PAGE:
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RE: Ornithoms, Parrots, and others
>I'll accept that prediction, and add in its stead that the next decade
likely see the following in Jurassic rocks: basal oviraptorosaurs, basal
dromaeosaurs, basal bullatosaurs (if this remains a distinct clade
Maniraptoriformes: if not, both proto-troodonts and
and basal tyrannosaurids.
Well, some might squeeze in post-Archae; pre-Archae is really the deal.
Frankly, I'm surprised you're willing to go for it.
There is one recent paper in Palaontologische Zeitschrift that I am suprised
no-one has mentioned in this discussion - perhaps the journal is real hard
to find in the US ;)
Anyway Jens Zinke describes the theropod fauna from the Guimarota
microvertebrate locality in Portugal.It is dated as early Kimmeridgian so it
is pre - Solnhofen (just). Only teeth are known but they include
Archaeopteryx, Compsognathus,a velociraptorine, a dromaeosaurine,a probable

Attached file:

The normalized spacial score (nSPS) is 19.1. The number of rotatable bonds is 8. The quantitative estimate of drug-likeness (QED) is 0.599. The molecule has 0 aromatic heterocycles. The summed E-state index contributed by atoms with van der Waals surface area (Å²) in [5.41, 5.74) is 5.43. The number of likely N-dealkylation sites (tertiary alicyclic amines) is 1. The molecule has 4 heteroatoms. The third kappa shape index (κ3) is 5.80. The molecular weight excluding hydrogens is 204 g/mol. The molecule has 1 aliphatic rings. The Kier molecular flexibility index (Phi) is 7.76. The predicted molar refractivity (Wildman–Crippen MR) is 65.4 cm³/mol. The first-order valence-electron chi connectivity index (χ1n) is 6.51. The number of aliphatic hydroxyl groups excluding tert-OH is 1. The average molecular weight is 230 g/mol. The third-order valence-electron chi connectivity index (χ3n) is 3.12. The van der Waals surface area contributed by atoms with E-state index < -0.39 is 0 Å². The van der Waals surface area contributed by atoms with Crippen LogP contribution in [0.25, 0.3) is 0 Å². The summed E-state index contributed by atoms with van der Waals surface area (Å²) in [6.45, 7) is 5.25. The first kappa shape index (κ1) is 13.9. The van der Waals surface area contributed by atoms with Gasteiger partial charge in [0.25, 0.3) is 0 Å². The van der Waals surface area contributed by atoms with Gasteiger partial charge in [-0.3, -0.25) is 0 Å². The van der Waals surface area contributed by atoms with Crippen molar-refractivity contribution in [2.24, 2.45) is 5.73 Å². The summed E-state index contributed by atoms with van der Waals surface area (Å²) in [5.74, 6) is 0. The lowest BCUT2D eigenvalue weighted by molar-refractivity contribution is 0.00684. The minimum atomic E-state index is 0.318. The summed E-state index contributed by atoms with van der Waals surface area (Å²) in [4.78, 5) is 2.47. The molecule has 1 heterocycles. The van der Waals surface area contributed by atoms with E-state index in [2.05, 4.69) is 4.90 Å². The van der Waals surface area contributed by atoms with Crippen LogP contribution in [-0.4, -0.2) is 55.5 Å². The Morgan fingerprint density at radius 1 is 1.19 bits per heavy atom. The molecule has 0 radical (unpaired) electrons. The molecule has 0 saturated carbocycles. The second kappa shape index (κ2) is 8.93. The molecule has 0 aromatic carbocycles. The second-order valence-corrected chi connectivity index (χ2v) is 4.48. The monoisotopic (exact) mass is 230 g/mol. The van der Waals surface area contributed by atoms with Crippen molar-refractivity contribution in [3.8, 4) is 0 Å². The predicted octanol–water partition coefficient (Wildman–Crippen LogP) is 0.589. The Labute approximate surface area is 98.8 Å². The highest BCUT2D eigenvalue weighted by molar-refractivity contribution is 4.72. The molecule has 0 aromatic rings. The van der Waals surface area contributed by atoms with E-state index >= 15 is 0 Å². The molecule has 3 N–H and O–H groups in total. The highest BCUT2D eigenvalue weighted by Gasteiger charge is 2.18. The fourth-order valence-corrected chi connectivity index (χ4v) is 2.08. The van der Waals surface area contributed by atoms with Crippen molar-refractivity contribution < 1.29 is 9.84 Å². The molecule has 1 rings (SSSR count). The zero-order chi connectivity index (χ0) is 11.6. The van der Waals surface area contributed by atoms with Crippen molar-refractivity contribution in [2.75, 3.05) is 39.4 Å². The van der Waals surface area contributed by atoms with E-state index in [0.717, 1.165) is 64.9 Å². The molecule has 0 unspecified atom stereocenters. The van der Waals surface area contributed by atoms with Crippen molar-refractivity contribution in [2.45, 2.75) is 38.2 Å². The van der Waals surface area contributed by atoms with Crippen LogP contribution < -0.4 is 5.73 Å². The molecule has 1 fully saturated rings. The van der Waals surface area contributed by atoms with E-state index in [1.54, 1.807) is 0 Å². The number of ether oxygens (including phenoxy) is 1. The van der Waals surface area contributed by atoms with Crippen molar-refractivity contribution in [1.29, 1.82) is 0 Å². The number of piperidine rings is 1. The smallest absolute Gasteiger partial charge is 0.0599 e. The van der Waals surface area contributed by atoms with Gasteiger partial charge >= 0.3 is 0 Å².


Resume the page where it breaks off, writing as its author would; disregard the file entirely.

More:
troodontid, a probable tyrranosaurid, a probable allosaurid and something
akin to Richardoestia. Now I know some might say teeth. If you don't
believe in tooth identifications you would have to explain why the tooth
characters that can be used to diagnose K coelurosaur groups suddenly no
longer diagnose these groups when you dip below the J-K boundary. Another
interesting point is that Archaeopteryx and Compsognathus are by far the
most common taxa in the assemblage. This suggests that the paltry handfull
of theropod skeletons in the Solnhoffen are only the most common elements of
a more diverse small theropod fauna running around the late Jurassic of
Europe. Perhaps one day we will find a troodontid or velociraptorine at
The ref is:
Zinke, J. 1998. Small theropod teeth from the Upper Jurassic coal mine of
Guimarota (Portugal). Palaontologische Zeitschrift 72: 179-189.
In conclusion I'd say that Tom is backing a winner.
There is also a paper by Galton and Van Heerden redescribing Blikanosaurus
in the same volume.